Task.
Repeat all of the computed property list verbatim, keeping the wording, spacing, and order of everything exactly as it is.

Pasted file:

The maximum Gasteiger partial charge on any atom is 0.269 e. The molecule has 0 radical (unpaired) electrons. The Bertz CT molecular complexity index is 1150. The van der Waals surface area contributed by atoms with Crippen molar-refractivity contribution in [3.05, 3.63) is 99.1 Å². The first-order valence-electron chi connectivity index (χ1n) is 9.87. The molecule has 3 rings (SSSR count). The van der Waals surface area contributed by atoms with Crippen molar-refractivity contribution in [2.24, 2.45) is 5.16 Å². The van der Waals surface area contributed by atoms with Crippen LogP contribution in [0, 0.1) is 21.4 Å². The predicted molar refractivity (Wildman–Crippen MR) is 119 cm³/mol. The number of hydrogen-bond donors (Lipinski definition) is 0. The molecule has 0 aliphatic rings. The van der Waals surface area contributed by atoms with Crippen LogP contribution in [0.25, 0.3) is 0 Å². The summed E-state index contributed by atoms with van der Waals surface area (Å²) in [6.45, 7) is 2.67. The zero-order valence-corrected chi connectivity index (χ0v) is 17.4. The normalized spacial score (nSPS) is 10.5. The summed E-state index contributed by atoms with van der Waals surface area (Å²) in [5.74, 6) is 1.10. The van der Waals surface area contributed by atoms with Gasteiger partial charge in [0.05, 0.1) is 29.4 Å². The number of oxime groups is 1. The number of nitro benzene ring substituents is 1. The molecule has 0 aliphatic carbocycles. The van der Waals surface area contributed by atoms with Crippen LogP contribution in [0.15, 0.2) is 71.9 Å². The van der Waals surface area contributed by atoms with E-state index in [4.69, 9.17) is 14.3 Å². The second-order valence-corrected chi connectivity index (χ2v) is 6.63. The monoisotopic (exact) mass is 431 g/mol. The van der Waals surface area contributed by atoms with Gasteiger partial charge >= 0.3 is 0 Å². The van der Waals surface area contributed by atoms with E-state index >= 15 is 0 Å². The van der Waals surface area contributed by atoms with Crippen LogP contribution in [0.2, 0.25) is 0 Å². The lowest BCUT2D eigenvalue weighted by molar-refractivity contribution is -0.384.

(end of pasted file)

The maximum Gasteiger partial charge on any atom is 0.269 e. The molecule has 0 radical (unpaired) electrons. The Bertz CT molecular complexity index is 1150. The van der Waals surface area contributed by atoms with Crippen molar-refractivity contribution in [3.05, 3.63) is 99.1 Å². The first-order valence-electron chi connectivity index (χ1n) is 9.87. The molecule has 3 rings (SSSR count). The van der Waals surface area contributed by atoms with Crippen molar-refractivity contribution in [2.24, 2.45) is 5.16 Å². The van der Waals surface area contributed by atoms with Crippen LogP contribution in [0, 0.1) is 21.4 Å². The predicted molar refractivity (Wildman–Crippen MR) is 119 cm³/mol. The number of hydrogen-bond donors (Lipinski definition) is 0. The molecule has 0 aliphatic rings. The van der Waals surface area contributed by atoms with Crippen LogP contribution in [0.25, 0.3) is 0 Å². The summed E-state index contributed by atoms with van der Waals surface area (Å²) in [6.45, 7) is 2.67. The zero-order valence-corrected chi connectivity index (χ0v) is 17.4. The normalized spacial score (nSPS) is 10.5. The summed E-state index contributed by atoms with van der Waals surface area (Å²) in [5.74, 6) is 1.10. The van der Waals surface area contributed by atoms with Gasteiger partial charge in [0.05, 0.1) is 29.4 Å². The number of oxime groups is 1. The number of nitro benzene ring substituents is 1. The molecule has 0 aliphatic carbocycles. The van der Waals surface area contributed by atoms with Crippen LogP contribution in [0.15, 0.2) is 71.9 Å². The van der Waals surface area contributed by atoms with E-state index in [4.69, 9.17) is 14.3 Å². The second-order valence-corrected chi connectivity index (χ2v) is 6.63. The monoisotopic (exact) mass is 431 g/mol. The van der Waals surface area contributed by atoms with Gasteiger partial charge >= 0.3 is 0 Å². The van der Waals surface area contributed by atoms with E-state index >= 15 is 0 Å². The van der Waals surface area contributed by atoms with Crippen LogP contribution in [0.2, 0.25) is 0 Å². The lowest BCUT2D eigenvalue weighted by molar-refractivity contribution is -0.384.